Allie64 | Dec 6, 2007 |
Jane and Shelley have a new interest: The stage – a run-down old theater that Shelley's husband rescued from demolition and donated to a local college drama department. Students are in rehearsal for a play written by a teacher/director, a surefire bomb in the making, distinctly lacking style, wit, or substance.
Though Jane'' interest is culinary–helping Shelley try out new caterers on the students who are on a "fast-track" summer schedule and are only free in time to get to the theater.
What scenes there are, with petty off-stage feuds and jealousies, ego trips and power plays between the clueless teacher/director /scriptwriter and his cast. Even the presence of two aging professional thespians - a lecherous old boozer, and his genteel, seriously gifted wife can save the dreadful production.
The plot takes darker turn when a rebellious young performer exits right on a gurney on the way to the mortuary. The attack on the janitor who comes in and cleans overnight, and has an interesting secret, forces Jane and Shelley to help Mel out with what they've learned about the actors and crew – stage hands, scene painters, costumers, and lighting experts.
A 'light' cosy read. I think the language and scenarios are a bit too 'everyday' for me ( )
  smik | Jul 27, 2007 |
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For my brother, actor and producer John David Young, who helped me with advice, some of which I had to ignore. All mistakes are mine.
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Jane and Shelley were on their way to pillage the grocery store.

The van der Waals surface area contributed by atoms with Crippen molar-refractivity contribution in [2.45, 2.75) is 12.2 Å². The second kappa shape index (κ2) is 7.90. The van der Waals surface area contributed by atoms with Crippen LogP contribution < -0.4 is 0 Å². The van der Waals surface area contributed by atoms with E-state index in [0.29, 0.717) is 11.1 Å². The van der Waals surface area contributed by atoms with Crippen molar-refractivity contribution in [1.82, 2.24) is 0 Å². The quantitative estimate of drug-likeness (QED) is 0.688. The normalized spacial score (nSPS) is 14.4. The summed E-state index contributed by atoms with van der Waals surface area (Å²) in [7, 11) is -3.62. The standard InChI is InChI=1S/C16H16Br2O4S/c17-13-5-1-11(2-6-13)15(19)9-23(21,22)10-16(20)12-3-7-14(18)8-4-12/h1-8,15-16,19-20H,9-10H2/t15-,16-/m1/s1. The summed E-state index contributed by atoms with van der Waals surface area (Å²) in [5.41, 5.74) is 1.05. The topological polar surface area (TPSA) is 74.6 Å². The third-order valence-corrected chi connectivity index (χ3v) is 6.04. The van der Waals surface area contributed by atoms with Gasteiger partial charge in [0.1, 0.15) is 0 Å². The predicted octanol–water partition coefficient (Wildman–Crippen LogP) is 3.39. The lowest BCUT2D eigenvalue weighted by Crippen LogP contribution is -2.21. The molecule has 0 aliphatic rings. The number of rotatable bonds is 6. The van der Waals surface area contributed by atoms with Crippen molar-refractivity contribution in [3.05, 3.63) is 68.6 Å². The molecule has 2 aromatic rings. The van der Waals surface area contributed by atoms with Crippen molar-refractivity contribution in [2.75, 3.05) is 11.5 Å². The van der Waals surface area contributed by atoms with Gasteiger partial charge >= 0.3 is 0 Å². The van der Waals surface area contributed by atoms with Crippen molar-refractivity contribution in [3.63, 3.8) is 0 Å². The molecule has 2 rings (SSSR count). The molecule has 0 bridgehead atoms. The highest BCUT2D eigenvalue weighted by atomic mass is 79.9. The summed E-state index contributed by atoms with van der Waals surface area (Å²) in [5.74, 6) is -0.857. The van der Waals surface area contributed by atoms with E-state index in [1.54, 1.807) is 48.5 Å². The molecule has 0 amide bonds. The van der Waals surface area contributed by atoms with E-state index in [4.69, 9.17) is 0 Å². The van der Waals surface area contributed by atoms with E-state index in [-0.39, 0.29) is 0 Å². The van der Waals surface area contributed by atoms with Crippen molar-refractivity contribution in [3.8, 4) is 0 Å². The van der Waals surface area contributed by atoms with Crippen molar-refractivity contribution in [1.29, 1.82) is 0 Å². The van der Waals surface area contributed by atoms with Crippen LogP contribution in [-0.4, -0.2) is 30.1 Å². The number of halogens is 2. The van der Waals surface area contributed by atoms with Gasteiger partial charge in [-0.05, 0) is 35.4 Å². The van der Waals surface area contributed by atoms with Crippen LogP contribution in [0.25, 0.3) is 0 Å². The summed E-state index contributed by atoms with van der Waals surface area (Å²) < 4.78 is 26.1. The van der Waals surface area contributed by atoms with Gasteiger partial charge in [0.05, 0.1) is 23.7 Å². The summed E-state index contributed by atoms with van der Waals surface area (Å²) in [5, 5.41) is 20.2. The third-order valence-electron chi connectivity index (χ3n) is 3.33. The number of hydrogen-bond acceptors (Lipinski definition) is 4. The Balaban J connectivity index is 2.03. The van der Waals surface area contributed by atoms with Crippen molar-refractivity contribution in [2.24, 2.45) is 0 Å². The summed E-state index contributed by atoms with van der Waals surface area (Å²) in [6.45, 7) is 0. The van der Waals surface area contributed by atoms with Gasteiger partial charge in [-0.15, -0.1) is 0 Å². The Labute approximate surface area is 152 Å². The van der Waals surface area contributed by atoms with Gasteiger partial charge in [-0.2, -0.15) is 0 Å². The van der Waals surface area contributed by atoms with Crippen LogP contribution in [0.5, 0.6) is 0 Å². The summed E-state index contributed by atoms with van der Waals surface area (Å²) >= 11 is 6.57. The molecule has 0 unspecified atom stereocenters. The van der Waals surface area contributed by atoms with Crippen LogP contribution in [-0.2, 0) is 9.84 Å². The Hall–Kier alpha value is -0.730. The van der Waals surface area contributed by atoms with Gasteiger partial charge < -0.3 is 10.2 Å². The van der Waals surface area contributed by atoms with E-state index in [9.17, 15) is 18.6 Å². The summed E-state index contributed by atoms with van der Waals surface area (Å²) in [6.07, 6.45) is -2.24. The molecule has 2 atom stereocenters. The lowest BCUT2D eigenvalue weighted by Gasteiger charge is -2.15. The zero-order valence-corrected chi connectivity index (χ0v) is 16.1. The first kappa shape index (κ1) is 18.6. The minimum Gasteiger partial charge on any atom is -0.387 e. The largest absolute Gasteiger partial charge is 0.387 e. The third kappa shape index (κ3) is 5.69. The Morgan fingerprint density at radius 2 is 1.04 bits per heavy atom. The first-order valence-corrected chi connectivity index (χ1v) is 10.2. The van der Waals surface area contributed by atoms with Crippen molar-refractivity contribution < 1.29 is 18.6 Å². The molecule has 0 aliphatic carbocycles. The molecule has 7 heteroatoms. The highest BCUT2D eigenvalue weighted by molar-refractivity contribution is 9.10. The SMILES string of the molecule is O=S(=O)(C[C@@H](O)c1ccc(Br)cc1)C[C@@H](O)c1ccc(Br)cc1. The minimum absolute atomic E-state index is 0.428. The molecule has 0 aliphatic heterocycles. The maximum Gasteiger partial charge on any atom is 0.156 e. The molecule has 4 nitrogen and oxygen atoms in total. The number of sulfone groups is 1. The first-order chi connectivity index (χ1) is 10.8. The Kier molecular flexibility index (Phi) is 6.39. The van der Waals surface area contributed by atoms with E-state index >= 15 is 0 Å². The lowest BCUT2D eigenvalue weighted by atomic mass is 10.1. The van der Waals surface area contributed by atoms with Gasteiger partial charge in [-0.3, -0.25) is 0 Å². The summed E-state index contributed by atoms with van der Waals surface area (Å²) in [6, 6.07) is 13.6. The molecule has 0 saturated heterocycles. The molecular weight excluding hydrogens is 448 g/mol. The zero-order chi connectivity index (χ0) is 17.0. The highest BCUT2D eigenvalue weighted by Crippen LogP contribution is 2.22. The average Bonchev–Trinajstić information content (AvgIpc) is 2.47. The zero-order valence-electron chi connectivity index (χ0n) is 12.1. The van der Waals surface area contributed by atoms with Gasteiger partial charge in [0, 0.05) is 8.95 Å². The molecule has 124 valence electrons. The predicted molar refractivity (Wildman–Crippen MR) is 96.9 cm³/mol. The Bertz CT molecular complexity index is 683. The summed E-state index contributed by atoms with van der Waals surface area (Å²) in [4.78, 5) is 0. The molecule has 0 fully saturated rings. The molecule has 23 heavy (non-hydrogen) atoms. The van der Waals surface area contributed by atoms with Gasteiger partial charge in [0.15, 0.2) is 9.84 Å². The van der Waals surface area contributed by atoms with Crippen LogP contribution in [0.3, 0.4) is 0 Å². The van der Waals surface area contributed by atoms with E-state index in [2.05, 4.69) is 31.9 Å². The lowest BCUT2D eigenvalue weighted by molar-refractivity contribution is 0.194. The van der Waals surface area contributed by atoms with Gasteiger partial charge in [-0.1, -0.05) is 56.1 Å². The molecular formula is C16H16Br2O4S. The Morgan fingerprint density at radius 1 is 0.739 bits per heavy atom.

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Amazon.com Product Description (ISBN 0060501006, Mass Market Paperback)

Jane Jeffry has a new hobby: the theater––specifically, a rundown theater that close pal Shelly and her husband have donated to a local college drama department. Jane has graciously agreed to lend her taste buds to the college's newest production, helping Shelly judge prospective caterers who will be feeding the actors. But soon she's drawn deeper into the real life drama surrounding the play than she ever hoped or anticipated.

The cast is embroiled in petty, off–stage jealousies, ego trips and power struggles, all of which are further fueled by the clueless, blowhard director. Even the presence of two aging professional thespians––a lecherous old boozer and his genteel, seriously gifted wife––fails to bring a sense of decorum to this train wreck of a production. And the plot takes a decidedly darker turn when a particularly rebellious young performer exits stage left––permanently––courtesy of a head–bashing killer! Now Jane and Shelly have their own roles to play in this twisted, true life theatrical where each member of the dramatis personae has a make–up case full of secrets, masks and motives.

(retrieved from Amazon Thu, 12 Mar 2015 18:01:21 -0400)

Having donated a theater to a local university, drama department benefactor Shelley invites Jane Jeffry to help her sample cuisine by prospective new caterers, a situation that turns deadly when a new production's cast member is found dead under suspicious circumstances.… (more)